Doppler technology embraces a common phenomenon and a familiar part of our world. We all come to appreciate its principles when we are stopped at a train crossing: We hear the train's horn at one tonal pitch as the train approaches, and at a lower tonal pitch as it passes us and moves away. The change in pitch is a manifestation of the change in sound-wave frequency that our ears can detect, and—when it is transformed into mathematical equations and scientific formulas—the change in frequency is what forms the basis of Doppler technology.
Blood flow is like the moving train that passes a particular point, which in a clinical context is an ultrasound transducer. As blood rushes past it, the transducer detects changes in frequency.
The speed of blood flow, or the resistance the blood encounters downstream, can thus be assessed using these universal Doppler principles.
Doppler technology has been used quite effectively in medicine for a variety of clinical circumstances, from the assessment of thrombi to the assessment of blood flow to the fetus or resistance in the placenta.
Over the past few decades, this technique has been applied to both normal and problem pregnancies with the expectation that as blood-flow changes are detected by Doppler techniques, such detection might be effective in the assessment of fetal well-being and, more importantly, the loss of fetal well-being. The question, however, is how we can best apply Doppler technology in our general practice.
This month's guest professor is Dr. Christopher Harman, who is a well-known international expert in the area of ultrasound and Doppler technology.
Dr. Harman is professor and vice chairman of the department of obstetrics, gynecology, and reproductive sciences at the University of Maryland, Baltimore, as well as director of the school's maternal-fetal medicine division. He will discuss the application of Doppler in general obstetric practice.
Roles and Limitations of Doppler Ultrasound
What is Doppler good for, many of us wonder. And how might it be useful in routine obstetric care and the general, uncomplicated pregnancy?
To answer these questions, it's helpful to understand the basis for Doppler abnormalities, as well as the ways in which this technology is useful in detecting and managing specific clinical problems.
The evolution of Doppler has significantly expanded our understanding of many fetal disease processes, and it is now clear that Doppler is a useful tool for both evaluation and diagnosis. As part of an integrative, contextual approach to evaluation, it has earned a broad role that is not limited to application in intrauterine growth restriction.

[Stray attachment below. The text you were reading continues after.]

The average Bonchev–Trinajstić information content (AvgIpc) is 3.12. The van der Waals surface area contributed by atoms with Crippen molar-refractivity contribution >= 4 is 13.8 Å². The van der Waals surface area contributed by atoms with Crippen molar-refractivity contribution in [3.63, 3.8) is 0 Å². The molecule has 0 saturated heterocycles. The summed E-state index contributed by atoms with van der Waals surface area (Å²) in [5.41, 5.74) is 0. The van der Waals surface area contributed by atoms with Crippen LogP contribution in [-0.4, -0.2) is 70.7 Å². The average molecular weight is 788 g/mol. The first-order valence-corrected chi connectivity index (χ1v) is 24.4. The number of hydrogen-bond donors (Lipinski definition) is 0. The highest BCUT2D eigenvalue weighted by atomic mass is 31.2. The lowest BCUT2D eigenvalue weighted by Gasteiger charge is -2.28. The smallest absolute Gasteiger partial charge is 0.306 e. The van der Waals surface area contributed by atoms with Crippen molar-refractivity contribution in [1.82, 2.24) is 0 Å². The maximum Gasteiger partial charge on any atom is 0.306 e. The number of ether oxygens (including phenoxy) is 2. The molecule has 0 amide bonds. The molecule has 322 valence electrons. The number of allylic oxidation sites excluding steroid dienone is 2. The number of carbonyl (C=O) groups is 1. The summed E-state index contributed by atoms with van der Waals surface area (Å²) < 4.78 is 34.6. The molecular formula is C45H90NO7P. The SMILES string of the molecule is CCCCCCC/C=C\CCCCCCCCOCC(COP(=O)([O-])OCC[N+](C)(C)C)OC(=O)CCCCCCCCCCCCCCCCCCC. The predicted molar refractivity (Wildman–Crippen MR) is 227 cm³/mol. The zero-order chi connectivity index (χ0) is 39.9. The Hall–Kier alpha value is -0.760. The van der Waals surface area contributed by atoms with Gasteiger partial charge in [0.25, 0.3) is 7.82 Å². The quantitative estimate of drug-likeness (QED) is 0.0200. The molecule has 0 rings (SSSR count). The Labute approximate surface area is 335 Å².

The Doppler parameters that are used to evaluate pregnancies at risk for placental problems focus on the relationship between resistance in the blood vessels and its effect on blood flow. Especially important is Doppler's depiction of resistance and flow through the maternal uterine arteries and the fetal umbilical arteries.
When the placenta is developing properly, blood-flow resistance on both sides of this exchange surface falls significantly with advancing gestational age. In the uterine arteries, this phenomenon involves both direct mechanical change in the arteries themselves—the vessels lose their muscular coats and their reactive capability—and a change in the volume of blood that's able to run through them into a low-resistance placental bed.
These changes, signifying normal development of the uterine artery circulation, are easily depicted by Doppler ultrasound. The technology shows progressively lower speeds required to perfuse the uterine arteries, as well as significantly more blood flow during diastole. (See
Blood-flow resistance on the other side of the placenta—that is, in the fetal umbilical arteries—begins its progressive drop a little later than does resistance in the maternal uterine arteries. High resistance on the fetal side is a normal feature of first-trimester fetal circulation. (See
Ultimately, however, the development of successive generations of villous vessel branching offers more area for blood to run through, and resistance in the fetal umbilical arteries drops progressively. Much work has been done correlating the anatomical and structural elements of placental development with blood-flow resistance, and Doppler has been shown again and again to be an excellent method of evaluating the function of the placenta.
Specific Clinical Roles
Elevated resistance and persistence of notching in the uterine arteries throughout pregnancy signify a placenta that is not developing well—and often, an intrauterine growth-restricted fetus that has to cope with and invoke compensations for this placental insufficiency.
These compensations can at least in part be depicted by Doppler ultrasound through a more detailed evaluation of the fetal circulation. Here we must examine two additional vascular beds: the middle cerebral artery (MCA), which is used to evaluate brain blood flow, and the ductus venosus (DV), a unique fetal vessel that funnels a proportion of nutrient-rich umbilical venous return directly into the right atrium. Because this direct connection allows reflection of the atrial impulse, we can use the DV to evaluate cardiac status. Because the DV is very sensitive to fetal oxygen status, we can also use it to evaluate fetoplacental respiratory status.